In San Jose, California, 19-year-old Arabella G. helps care for her mother, who has fibromyalgia, along with other health issues. Arabella currently shares a two-bedroom apartment with her boyfriend and five-month-old, her sister, her sister’s boyfriend, and her mom. Throughout much of the pandemic, California provided rental assistance for low-income families. With that help, Arabella says her mom’s disability benefits were enough to just make ends meet each month. But once the state’s pandemic assistance program ended at the end of March 2022, the family struggled to cover the $3,000 monthly rent. So her mom tried to get a job to bring in some income. “I really don’t think she gets her disability [payments] anymore because she tried to start working,” says Arabella. “But the only reason why she tried to start working is because the disability wasn’t enough to cover rent.”
Fibromyalgia, which causes severe, widespread muscle and joint pain, as well as fatigue, makes consistent employment an uphill battle. Arabella remembers her mom once had a sudden flare-up on her second day of work. She lost that job immediately. On the day of her interview with Teen Vogue, Arabella’s mom missed work because she woke up in so much pain. Her inconsistent employment status makes health insurance coverage an additional complication.
“At the end of the day, if you’re on disability, it’s for a reason,” says Arabella. “You’re not capable of going to work because of a health concern that you have. It’s there to help you, but if you’re getting disability [benefits] and it’s not enough, then you’re struggling. But you also can’t work because then your disability is gonna stop. So it’s like, everything’s kind of against each other when they’re supposed to be helping.”
It’s not uncommon for people navigating disability benefits to have to choose between unfavorable options. For Arabella’s mom, those include occasionally relying on her children to cover living expenses, barely making ends meet while receiving disability benefits, or finding a job that provides a better income, which would make her ineligible for disability benefits and at risk of having inconsistent health insurance coverage because fibromyalgia’s unpredictability makes consistent employment a challenge. For Lizzie’s mom, the financial trade-off built into the eligibility requirements is a particular point of frustration. Her mom is only eligible to receive her Medicaid-provided disability benefits if she has less than $2,000 in assets as a single applicant. “This meant that I could never save money for college for my kids, or buy a new fridge, or [pay for] major car repairs,” Lizzie’s mom wrote to Teen Vogue via email: “Impoverishment is literally a requirement.”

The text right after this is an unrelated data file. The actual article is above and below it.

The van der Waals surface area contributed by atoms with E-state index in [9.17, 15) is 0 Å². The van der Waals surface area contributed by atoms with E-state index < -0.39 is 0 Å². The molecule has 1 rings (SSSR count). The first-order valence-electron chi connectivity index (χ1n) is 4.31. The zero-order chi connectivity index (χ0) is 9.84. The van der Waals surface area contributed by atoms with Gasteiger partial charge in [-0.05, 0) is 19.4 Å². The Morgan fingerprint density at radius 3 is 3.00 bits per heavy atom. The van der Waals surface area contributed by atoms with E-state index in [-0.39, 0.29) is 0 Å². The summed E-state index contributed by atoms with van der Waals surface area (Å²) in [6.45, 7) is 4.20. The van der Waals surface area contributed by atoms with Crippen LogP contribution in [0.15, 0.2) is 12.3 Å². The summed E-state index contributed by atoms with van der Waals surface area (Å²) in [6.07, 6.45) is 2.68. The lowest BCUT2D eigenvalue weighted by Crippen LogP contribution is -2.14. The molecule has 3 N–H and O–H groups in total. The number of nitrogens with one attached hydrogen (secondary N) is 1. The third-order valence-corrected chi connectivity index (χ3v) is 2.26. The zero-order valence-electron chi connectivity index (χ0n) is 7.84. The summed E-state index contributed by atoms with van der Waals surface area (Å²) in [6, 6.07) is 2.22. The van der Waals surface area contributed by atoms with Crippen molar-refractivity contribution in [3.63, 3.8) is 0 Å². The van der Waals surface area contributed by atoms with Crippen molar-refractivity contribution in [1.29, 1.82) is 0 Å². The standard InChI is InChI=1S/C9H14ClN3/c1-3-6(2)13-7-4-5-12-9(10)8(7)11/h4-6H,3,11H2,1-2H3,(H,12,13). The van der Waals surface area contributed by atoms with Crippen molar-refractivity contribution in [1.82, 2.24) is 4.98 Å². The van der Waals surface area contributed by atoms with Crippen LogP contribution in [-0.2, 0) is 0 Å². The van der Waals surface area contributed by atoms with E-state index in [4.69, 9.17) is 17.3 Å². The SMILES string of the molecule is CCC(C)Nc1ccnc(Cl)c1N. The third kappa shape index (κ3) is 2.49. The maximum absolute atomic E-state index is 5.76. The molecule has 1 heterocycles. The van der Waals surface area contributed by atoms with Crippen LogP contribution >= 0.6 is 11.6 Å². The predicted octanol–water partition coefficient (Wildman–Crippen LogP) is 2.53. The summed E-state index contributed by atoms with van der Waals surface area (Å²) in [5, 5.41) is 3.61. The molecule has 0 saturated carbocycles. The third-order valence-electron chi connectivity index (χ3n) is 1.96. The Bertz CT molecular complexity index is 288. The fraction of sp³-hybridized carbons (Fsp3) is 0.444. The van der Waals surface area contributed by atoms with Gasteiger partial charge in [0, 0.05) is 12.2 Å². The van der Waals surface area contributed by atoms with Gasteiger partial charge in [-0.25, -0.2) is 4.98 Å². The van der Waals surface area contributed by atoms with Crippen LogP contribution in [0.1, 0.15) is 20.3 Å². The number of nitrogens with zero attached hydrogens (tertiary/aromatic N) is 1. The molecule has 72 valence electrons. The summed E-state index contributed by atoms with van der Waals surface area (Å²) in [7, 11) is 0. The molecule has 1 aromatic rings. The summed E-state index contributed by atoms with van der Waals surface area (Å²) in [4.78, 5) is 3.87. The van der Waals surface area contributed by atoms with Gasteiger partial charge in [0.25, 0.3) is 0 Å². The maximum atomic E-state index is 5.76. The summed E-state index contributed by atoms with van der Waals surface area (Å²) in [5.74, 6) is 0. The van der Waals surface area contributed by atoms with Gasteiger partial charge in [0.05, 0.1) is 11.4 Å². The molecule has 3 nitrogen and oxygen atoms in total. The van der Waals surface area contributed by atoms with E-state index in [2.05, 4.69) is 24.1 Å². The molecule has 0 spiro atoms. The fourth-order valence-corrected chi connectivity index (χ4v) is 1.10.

When Sofia was in high school, her aunt was diagnosed with bone cancer and had to stay in a nearby hospital to receive treatment. Sofia met with a social worker who connected the family to much-needed resources and assistance after hearing how difficult it would be for them to afford her aunt’s care. Sofia describes finding out that her aunt would be able to stay in a hospice for free as “the biggest blessing.” Sofia made sure to visit her aunt, who she said was “like my best friend,” nearly every single day, translating for her and making sure she was alright.
“The day she passed away in hospice is the day I didn’t go,” Sofia tells Teen Vogue through tears. “It was really hard for me because I just felt so much guilt because I felt like it was my obligation to be there, like, all the time. And then the day I don’t go, it’s the day she passes away. To watch someone deteriorate like that from cancer, it’s horrible. But especially because she didn’t understand English and some of the [hospice staff] were really harsh.”
“If we had disability [benefits], like, enough to receive enough help, we could live a normal life that any family deserves,” says Sofia. “Maybe we could have been a lot closer today. Maybe we could have actually eaten dinner for once together, you know? Maybe we could have been together more if we just received more help. It’s a bummer that it doesn’t work like that.”
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